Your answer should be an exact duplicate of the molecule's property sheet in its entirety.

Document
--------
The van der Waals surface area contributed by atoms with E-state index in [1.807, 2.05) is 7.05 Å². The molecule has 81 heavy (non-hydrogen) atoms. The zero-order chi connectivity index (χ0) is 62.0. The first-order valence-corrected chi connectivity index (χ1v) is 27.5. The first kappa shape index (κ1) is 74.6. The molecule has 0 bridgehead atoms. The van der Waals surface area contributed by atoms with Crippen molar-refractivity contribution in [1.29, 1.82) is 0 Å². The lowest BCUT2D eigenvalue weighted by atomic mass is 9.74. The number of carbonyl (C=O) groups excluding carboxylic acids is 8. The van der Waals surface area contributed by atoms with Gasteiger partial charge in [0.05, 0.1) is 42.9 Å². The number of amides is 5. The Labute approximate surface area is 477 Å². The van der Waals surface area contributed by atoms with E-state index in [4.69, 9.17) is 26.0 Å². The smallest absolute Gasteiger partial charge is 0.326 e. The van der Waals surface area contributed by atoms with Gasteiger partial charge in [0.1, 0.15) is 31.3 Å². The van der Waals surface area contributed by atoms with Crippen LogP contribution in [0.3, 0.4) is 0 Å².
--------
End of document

The van der Waals surface area contributed by atoms with E-state index in [1.807, 2.05) is 7.05 Å². The molecule has 81 heavy (non-hydrogen) atoms. The zero-order chi connectivity index (χ0) is 62.0. The first-order valence-corrected chi connectivity index (χ1v) is 27.5. The first kappa shape index (κ1) is 74.6. The molecule has 0 bridgehead atoms. The van der Waals surface area contributed by atoms with Crippen molar-refractivity contribution in [1.29, 1.82) is 0 Å². The lowest BCUT2D eigenvalue weighted by atomic mass is 9.74. The number of carbonyl (C=O) groups excluding carboxylic acids is 8. The van der Waals surface area contributed by atoms with Gasteiger partial charge in [0.05, 0.1) is 42.9 Å². The number of amides is 5. The Labute approximate surface area is 477 Å². The van der Waals surface area contributed by atoms with E-state index in [4.69, 9.17) is 26.0 Å². The smallest absolute Gasteiger partial charge is 0.326 e. The van der Waals surface area contributed by atoms with Gasteiger partial charge in [0.1, 0.15) is 31.3 Å². The van der Waals surface area contributed by atoms with Crippen LogP contribution in [0.3, 0.4) is 0 Å².